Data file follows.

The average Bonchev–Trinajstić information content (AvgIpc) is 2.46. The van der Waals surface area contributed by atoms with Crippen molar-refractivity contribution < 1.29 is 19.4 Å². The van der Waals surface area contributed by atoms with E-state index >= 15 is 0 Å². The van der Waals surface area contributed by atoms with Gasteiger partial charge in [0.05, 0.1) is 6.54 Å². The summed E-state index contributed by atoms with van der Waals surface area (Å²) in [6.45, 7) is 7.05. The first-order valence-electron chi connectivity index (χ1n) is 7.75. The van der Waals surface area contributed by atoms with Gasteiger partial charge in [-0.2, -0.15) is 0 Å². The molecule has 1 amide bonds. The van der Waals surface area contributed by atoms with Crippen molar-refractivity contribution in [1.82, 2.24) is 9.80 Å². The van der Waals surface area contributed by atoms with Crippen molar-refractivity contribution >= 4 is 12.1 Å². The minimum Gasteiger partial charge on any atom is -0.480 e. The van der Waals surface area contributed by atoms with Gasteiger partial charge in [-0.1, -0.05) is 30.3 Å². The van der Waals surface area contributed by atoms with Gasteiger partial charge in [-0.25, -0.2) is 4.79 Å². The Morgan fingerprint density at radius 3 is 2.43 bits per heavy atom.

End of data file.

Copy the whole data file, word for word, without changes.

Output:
The average Bonchev–Trinajstić information content (AvgIpc) is 2.46. The van der Waals surface area contributed by atoms with Crippen molar-refractivity contribution < 1.29 is 19.4 Å². The van der Waals surface area contributed by atoms with E-state index >= 15 is 0 Å². The van der Waals surface area contributed by atoms with Gasteiger partial charge in [0.05, 0.1) is 6.54 Å². The summed E-state index contributed by atoms with van der Waals surface area (Å²) in [6.45, 7) is 7.05. The first-order valence-electron chi connectivity index (χ1n) is 7.75. The van der Waals surface area contributed by atoms with Gasteiger partial charge in [-0.2, -0.15) is 0 Å². The molecule has 1 amide bonds. The van der Waals surface area contributed by atoms with Crippen molar-refractivity contribution in [1.82, 2.24) is 9.80 Å². The van der Waals surface area contributed by atoms with Crippen molar-refractivity contribution >= 4 is 12.1 Å². The minimum Gasteiger partial charge on any atom is -0.480 e. The van der Waals surface area contributed by atoms with Gasteiger partial charge in [-0.1, -0.05) is 30.3 Å². The van der Waals surface area contributed by atoms with Gasteiger partial charge in [-0.25, -0.2) is 4.79 Å². The Morgan fingerprint density at radius 3 is 2.43 bits per heavy atom.